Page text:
In terms of my own portfolio, I have followed tankers for years. I know there’s seasonality. I took a bit off the table in early January, primarily in Scorpio Tankers (STNG -USA). When I saw Bugbee sell his calls, I sold mine, along with a quarter of my common. I still own lots of Scorpio. I have been using this pullback to diversify my basket and have been adding to Euronav, DHT Holdings (DHT – USA) and Teekay Tankers (TNK – USA). I like to approach this sector with a diversified basket as there remain big questions as to scrubber economics, ideal fleet profiles and chartering strategies. I want to be long tankers, not individual personalities. Shipping equities may continue lower, or they may have bottomed this Friday. No one knows. What I do know, is that for the past year, the tanker companies that I own have used retained cash flow to de-lever. From a balance sheet and valuation standpoint, these stocks are substantially less risky than they were this time last year when I first started writing on the topic. Meanwhile, equity prices aren’t that much higher. This seems like one of those great mis-pricings that only comes along once in a few years due to a confluence of factors. Then again, we may all be dead of Bioengineered-Wuhan-Zombie-Bat-Flu and oversold tanker stocks are the least of our worries. I like to play in the world of probabilities and I have been adding to my sizable tanker positions.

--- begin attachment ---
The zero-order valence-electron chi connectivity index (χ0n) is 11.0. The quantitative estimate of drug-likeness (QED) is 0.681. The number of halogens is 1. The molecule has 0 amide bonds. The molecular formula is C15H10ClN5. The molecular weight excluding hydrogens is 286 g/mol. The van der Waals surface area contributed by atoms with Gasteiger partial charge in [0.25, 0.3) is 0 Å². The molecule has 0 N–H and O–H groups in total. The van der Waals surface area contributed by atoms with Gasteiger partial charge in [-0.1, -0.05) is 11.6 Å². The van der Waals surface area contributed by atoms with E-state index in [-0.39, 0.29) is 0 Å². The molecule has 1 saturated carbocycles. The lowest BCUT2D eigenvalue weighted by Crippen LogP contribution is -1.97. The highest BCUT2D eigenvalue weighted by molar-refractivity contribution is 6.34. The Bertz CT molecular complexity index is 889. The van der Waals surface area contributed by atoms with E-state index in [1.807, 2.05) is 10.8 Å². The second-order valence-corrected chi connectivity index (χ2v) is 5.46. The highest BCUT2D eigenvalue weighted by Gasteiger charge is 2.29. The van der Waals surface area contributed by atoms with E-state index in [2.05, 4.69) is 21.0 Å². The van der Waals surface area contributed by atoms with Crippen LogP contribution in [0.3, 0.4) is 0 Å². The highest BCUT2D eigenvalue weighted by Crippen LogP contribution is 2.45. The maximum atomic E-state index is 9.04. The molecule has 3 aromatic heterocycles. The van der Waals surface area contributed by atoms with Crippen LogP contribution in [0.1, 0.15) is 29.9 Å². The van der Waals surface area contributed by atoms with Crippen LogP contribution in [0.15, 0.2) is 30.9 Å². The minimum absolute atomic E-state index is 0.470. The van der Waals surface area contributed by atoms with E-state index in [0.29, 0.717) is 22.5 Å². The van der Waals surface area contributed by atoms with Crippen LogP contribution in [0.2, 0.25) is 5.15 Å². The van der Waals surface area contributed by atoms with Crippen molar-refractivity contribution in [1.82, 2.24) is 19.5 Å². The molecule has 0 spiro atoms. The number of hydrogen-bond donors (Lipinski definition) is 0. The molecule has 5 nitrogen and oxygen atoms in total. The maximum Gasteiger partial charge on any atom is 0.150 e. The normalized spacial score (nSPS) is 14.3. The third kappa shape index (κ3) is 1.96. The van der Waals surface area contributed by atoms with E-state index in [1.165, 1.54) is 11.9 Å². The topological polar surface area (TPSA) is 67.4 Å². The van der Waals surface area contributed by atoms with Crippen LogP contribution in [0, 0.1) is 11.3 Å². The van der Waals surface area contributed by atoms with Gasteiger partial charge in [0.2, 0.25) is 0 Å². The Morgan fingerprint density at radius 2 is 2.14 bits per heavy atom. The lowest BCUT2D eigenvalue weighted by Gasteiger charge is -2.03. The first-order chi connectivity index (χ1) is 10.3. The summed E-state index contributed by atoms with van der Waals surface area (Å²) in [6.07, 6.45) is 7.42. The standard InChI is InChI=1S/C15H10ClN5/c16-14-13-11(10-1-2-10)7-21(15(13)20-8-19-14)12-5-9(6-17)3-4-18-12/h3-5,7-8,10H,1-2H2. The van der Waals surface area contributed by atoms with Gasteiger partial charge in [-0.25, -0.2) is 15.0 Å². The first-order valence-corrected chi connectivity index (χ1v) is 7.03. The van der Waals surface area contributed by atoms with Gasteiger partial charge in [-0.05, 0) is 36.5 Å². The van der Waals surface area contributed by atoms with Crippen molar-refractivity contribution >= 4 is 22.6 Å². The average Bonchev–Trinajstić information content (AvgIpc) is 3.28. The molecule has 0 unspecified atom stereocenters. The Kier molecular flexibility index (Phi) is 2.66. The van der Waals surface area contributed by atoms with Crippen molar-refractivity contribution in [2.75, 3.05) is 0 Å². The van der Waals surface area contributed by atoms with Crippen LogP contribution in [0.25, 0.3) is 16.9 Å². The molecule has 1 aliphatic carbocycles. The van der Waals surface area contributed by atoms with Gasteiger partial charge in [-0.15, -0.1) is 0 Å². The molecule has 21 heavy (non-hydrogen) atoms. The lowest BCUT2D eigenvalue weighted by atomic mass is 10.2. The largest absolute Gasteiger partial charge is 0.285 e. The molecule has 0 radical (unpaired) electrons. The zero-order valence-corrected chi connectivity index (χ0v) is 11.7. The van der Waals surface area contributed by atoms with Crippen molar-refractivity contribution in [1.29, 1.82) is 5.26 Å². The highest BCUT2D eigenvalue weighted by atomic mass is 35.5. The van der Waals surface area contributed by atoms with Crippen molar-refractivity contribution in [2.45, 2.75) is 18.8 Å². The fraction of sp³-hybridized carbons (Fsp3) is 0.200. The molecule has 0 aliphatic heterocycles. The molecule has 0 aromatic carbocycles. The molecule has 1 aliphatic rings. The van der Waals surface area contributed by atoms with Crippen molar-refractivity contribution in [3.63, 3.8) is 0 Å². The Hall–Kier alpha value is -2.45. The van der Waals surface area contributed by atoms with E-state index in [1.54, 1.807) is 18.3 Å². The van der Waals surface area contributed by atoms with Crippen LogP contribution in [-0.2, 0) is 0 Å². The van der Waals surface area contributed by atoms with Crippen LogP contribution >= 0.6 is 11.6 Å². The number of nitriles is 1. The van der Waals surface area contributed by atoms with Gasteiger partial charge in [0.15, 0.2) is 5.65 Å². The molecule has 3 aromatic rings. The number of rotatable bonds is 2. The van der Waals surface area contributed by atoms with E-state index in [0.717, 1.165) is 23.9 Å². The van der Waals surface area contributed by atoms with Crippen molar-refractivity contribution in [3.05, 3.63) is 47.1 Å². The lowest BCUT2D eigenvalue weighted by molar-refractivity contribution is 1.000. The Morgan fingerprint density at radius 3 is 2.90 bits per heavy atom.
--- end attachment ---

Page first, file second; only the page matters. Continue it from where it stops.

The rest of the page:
Disclosure: Funds that I control are long DHT, EURN, STNG, TNK